J. L. BELL is a Massachusetts writer who specializes in (among other things) the start of the American Revolution in and around Boston. He is particularly interested in the experiences of children in 1765-75. He has published scholarly papers and popular articles for both children and adults. He was consultant for an episode of History Detectives, and contributed to a display at Minute Man National Historic Park.

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Sunday, July 29, 2018

“The abominable rumor which accused Steuben”

Here’s the continuing discussion about what we know and don’t know about Gen. Friedrich Wilhelm von Steuben’s sexuality, keyed to statements in a recent comic at The Nib.

“Rumors about Steuben’s ‘tastes’ were common knowledge, and reported in the American press.”

It would be good to see examples of such American newspaper reports. To my knowledge no one has found any. And that’s significant to how “openly” Baron de Steuben lived as a gay man and how much his American neighbors accepted him.

Now it’s conceivable that such articles are lurking in the big newspaper databases with asterisks and allusions making them hard to spot. But no one researching Steuben has cited such a report, and I’ve kept my eyes open for such a finding.

The most open discussion of Steuben’s sexuality in print in the eighteenth century was an article published in Germany in 1796, two years after the baron’s death. Christoph Daniel Ebeling (1741-1817) was a professor in Hamburg and a fan of the American republic. In his Amerikanisches Magazin he wrote an article (“Nachrichten von den Lebensumständen des Baron von Steuben”) which John Macauley Palmer translated as saying:
Just who it was who spread abroad the abominable rumor which accused Steuben of a crime the suspicion of which, at another more exalted court [i.e., Frederick the Great’s] at that time (as formerly among the Greeks), would hardly have aroused such attention, has not become publicly known.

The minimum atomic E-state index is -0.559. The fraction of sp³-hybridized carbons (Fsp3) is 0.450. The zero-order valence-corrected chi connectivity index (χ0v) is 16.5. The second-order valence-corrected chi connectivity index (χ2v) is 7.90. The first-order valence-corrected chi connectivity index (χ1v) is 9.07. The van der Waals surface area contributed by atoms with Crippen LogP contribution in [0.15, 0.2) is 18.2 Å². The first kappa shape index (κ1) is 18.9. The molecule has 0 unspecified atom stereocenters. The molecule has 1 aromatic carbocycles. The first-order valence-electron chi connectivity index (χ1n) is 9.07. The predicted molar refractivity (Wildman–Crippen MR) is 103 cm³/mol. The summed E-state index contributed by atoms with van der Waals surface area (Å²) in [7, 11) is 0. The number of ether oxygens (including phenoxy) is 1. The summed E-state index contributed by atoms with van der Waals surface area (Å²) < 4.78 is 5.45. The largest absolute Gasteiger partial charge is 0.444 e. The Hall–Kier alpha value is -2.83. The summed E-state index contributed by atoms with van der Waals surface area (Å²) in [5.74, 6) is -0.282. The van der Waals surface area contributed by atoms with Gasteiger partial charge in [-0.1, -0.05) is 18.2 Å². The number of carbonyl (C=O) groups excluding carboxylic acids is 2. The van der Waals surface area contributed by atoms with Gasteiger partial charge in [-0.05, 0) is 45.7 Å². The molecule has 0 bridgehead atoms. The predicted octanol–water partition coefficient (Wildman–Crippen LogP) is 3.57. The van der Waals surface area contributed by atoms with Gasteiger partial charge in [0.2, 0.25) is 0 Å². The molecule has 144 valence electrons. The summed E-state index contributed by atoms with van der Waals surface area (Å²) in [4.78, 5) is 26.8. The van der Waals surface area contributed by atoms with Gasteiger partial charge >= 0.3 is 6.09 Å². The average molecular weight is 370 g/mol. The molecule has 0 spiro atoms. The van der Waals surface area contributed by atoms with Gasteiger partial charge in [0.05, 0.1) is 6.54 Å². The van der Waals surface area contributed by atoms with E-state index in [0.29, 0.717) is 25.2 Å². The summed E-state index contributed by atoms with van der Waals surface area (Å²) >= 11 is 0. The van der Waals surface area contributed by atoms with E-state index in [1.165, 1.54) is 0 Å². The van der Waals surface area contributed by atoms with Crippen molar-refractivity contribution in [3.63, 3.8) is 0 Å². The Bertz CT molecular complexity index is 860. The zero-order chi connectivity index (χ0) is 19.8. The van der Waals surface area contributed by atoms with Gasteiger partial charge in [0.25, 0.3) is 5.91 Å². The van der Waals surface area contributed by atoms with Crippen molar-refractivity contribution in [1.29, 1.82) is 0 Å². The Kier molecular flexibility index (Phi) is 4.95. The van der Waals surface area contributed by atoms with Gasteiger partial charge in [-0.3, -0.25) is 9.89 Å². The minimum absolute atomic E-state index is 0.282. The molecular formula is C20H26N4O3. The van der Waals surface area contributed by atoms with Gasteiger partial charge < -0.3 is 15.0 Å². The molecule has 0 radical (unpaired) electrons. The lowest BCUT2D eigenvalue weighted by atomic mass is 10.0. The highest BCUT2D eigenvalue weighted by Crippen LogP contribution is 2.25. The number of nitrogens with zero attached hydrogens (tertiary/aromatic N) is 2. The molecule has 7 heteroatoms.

I couldn’t find any American newspaper or magazine mentioning Ebeling’s article in the decades after it was published.

And of course Ebeling did his best to imply the “abominable rumor” was untrue, spread by Steuben’s clerical enemies and eventually rejected by right-thinking people. Which is not exactly the same thing as stating flatly that it was untrue.

“One story claimed that Von Steuben loved to host cocktail nights for his favorite cadets. No clothing allowed.”

The ultimate source for this statement is the memoir of Peter Stephen Duponceau, a young Frenchman who accompanied Baron de Steuben to America in 1777 (and actually paid for their passage). Duponceau served unsuccessfully as a staff officer during the war and more happily as a linguist in Pennsylvania after it. Late in life he wrote about Valley Forge:
Once, with the Baron’s permission, his aids invited a number of young officers to dine at our quarters, on condition that none should be admitted that had on a whole pair of breeches. This was of course understood as pars pro toto [the part for the whole]; but torn clothes were an indispensable requisite for admission, and in this the guests were very rare not to fail. The dinner took place; the guests clubbed their rations; and we feasted sumptuously on tough beef steaks and potatoes, with hickory nuts for our dessert. In lieu of wine, we had some kind of spirits, with which we made salamanders; that is to say, after filling our glasses,, we set the liquor on fire, and drank it up, flame and all. Such a set of ragged, and, at the same time, merry fellows, were never before brought together. The Baron loved to speak of that dinner, and of his sans-culottes, as he called us.
The point of this gathering was that those young Continental Army officers were wearing torn uniforms and eating “tough beef steaks” because their pay and supplies were so meager. It was a bonding experience. Notably, Duponceau recalled the idea coming from Steuben’s aides, not the general himself.

Now that gathering might have been titillating for some; certainly we’d interpret an anecdote about young women having to wear torn clothing to a party through the lens of sexuality. But as to the accuracy of the statement from the comic above, if people have to wear torn clothing to a party, then that party is not “No clothing allowed.” And since this happened “once,” it’s not evidence Steuben made a habit of hosting such events—however fondly he remembered that one occasion.

Also, an eighteenth-century midday dinner does not constitute “cocktail nights.”

TOMORROW: The baron in retirement.

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